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Setting Sun

In light of a surprising third-quarter loss, analysts sound cautionary notes and CEO Schwartz announces plans to lay off up to 2,500 employees

A day after posting its worst financial results in more than a year, Sun Microsystems (JAVA) announced May 2 that rock musician Neil Young would join its executives on stage in San Francisco to promote a new music project that uses Sun's Java programming language. Young's appearance at Sun's annual JavaOne conference May 6 may grab headlines, but it surely won't help the worsening business fortunes hammering Sun's already battered shares.

Just when it looked like the embattled computer maker was emerging from a multiyear spiral, an unexpected third-quarter loss reported on May 1 sent Sun's shares even lower. The stock, temporarily buoyed by a one-for-four reverse stock split in November, 2007, fell sharply—tumbling $3.69, or nearly 23%, to close at 12.64 on May 2. The results suggested a turnaround begun under CEO Jonathan Schwartz may be losing steam and fueled concern the economic slump is taking a bigger toll on Sun than on peers.

In the quarter that ended Mar. 30, Sun suffered a loss of $34 million, or 4¢ a share. Wall Street was looking for a profit of 18¢. The fiscal third-quarter results ended a five-quarter profit streak for Sun. During a conference call with investors, Schwartz said Sun's U.S. business customers postponed buying decisions in March amid uncertainty over U.S. economic growth. Schwartz, who succeeded co-founder Scott McNealy as CEO in 2006, also said he'd cut as many as 2,500 jobs.

The results include costs of 4¢ per share for Sun's $1 billion acquisition of database-software maker MySQL (, 1/17/08) in January and a $52 million tax charge. Excluding those costs, results still disappointed. Sales were $3.27 billion, missing analysts' estimates by more than $100 million. To top it off, the company said fourth-quarter sales would be flat compared with a year ago, while Wall Street expected sales to grow 3%.

Hopes for Recovery

Sun's shares "are now a 'show-me' story and only appropriate for patient investors," Citigroup (C) analyst Richard Gardner wrote in a May 2 note to clients. Gardner, who rates the stock a high-risk buy, also questioned whether a 28% drop in sales of server computers based on Sun's Sparc chip were solely a reflection of economic weakness in the U.S., or whether corporate buyers are forsaking Sun's technology in greater numbers. "Many investors will wait for assurance that Sparc weakness is solely macroeconomic related," he wrote.

Schwartz has preached a gospel of increasing Sun's market share, giving away more software, including the company's once prized Solaris operating system, to sway customers to stick with its hardware and slow defections of customers to cheaper technologies. Many analysts considered Schwartz's approach Sun's best hope for recovery, but to date the moves haven't generated massive support from developers and corporate buyers. Sun may need another breakthrough product—like networked computing in the 1980s or its Java programming language in the 1990s—to regain relevance.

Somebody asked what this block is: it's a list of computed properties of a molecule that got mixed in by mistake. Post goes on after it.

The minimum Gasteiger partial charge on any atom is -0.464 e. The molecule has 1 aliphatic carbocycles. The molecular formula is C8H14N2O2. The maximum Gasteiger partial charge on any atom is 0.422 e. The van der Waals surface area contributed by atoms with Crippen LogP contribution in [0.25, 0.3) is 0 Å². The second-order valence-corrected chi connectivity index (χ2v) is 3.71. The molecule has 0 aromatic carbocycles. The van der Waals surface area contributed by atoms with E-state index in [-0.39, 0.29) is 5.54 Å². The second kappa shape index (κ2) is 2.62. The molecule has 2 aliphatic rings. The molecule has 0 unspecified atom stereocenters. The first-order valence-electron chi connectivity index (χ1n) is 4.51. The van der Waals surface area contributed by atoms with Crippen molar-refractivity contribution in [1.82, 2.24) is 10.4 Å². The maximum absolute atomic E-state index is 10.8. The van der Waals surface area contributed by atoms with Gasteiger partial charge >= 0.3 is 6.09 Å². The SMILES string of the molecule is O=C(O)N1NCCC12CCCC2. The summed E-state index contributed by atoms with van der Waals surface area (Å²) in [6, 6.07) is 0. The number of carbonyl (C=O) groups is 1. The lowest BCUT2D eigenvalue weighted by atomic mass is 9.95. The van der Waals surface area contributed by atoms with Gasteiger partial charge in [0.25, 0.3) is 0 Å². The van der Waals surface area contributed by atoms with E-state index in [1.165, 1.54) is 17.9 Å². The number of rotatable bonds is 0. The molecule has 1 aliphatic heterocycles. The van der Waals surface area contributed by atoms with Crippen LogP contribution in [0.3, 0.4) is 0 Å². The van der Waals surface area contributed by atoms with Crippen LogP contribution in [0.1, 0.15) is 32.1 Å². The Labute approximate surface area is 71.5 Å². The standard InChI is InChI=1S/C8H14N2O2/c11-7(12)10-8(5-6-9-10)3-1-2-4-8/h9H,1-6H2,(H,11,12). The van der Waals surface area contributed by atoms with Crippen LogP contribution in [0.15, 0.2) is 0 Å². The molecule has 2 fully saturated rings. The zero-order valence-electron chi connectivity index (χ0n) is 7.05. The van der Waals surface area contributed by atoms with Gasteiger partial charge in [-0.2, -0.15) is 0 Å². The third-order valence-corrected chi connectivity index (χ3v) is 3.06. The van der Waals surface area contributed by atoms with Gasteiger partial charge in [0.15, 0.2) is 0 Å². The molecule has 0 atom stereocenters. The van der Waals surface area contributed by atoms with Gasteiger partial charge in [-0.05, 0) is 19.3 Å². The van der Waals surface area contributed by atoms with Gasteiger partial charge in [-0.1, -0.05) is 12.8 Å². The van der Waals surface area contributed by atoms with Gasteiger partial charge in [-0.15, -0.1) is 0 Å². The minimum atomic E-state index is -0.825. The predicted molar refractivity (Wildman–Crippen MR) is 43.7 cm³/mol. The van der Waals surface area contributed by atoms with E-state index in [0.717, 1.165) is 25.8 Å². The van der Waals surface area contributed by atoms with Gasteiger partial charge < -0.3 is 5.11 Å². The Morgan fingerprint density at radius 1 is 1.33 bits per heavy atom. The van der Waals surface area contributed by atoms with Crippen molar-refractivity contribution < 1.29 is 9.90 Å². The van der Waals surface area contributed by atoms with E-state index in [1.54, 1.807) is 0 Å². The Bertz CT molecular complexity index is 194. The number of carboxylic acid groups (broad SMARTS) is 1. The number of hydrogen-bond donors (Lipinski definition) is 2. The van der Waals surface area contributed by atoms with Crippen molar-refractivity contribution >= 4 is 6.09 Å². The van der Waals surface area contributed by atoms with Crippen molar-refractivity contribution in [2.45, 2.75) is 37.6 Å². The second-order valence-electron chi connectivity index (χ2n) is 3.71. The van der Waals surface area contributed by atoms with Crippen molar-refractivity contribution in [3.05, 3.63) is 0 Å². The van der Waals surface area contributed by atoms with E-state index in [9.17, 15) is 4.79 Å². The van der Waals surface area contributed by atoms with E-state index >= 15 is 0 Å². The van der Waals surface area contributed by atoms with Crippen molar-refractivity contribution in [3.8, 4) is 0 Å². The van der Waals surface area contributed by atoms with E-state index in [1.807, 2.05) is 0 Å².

Until that happens, Sun's focus on cutting-edge innovation during an economic slowdown—when many tech buyers focus on the most pressing IT needs—may in fact backfire. "Sun is always pushing the most interesting new technology," says Dan Kusnetzky, president of tech consultancy the Kusnetzky Group. "But companies often say, 'That's an interesting idea, but we'll focus on what works today.'"

Casting More Doubt

Sun was one of the hardest hit computer companies after the crash of Internet and telecom companies earlier this decade, racking up billions of dollars in losses. The company was also slow to react to an industry transition to low-cost computers that run on chips from Intel (INTC) and Advanced Micro Devices (AMD), rather than more expensive servers that run on Sun's own Sparc processors. Total revenue from computers running the Unix operating system, including those using Sparc and Sun's newer Niagara chips, fell 11% in the quarter.

The latest results contrast with positive first-quarter results reported by other tech companies, including IBM (IBM) and Google (GOOG) (, 4/17/08), and cast doubt on whether Sun can regain a central role in the computer industry. "When we look at turnarounds, we hold companies to a specific standard: we expect them to meet milestones set for investors and get concerned when they miss against what we assume are conservative goals," Bear Stearns (BSC) analyst Andrew Neff wrote in a May 2 research note. Neff, who lowered his rating on Sun to peer perform, said Sun has not successfully negotiated the slowdown, unlike IBM, EMC (EMC), and Hewlett-Packard (HPQ).

Cutting Back

In light of the weakness, Schwartz announced a layoff to cut expenses, the third of his regime. Sun eliminated more than 4,000 jobs in May, 2006, shortly after Schwartz became CEO. Another 1,600 jobs were cut in September, 2007. The new layoffs would eliminate 1,500 to 2,500 jobs, resulting in a charge of $130 million to $220 million. The job cuts should lower Sun's annual operating expenses by $100 million to $150 million, with the majority of the savings reflected in the quarter that ends in December, a spokeswoman said. She declined to say what areas of the company the cuts would come from.

Sun's JavaOne announcement enticed recipients to "come hear and see what Java technology means to Neil Young." The company needs all the star power it can get right now; for their part, investors are probably identifying too closely with the words of Young's seminal song, Helpless.

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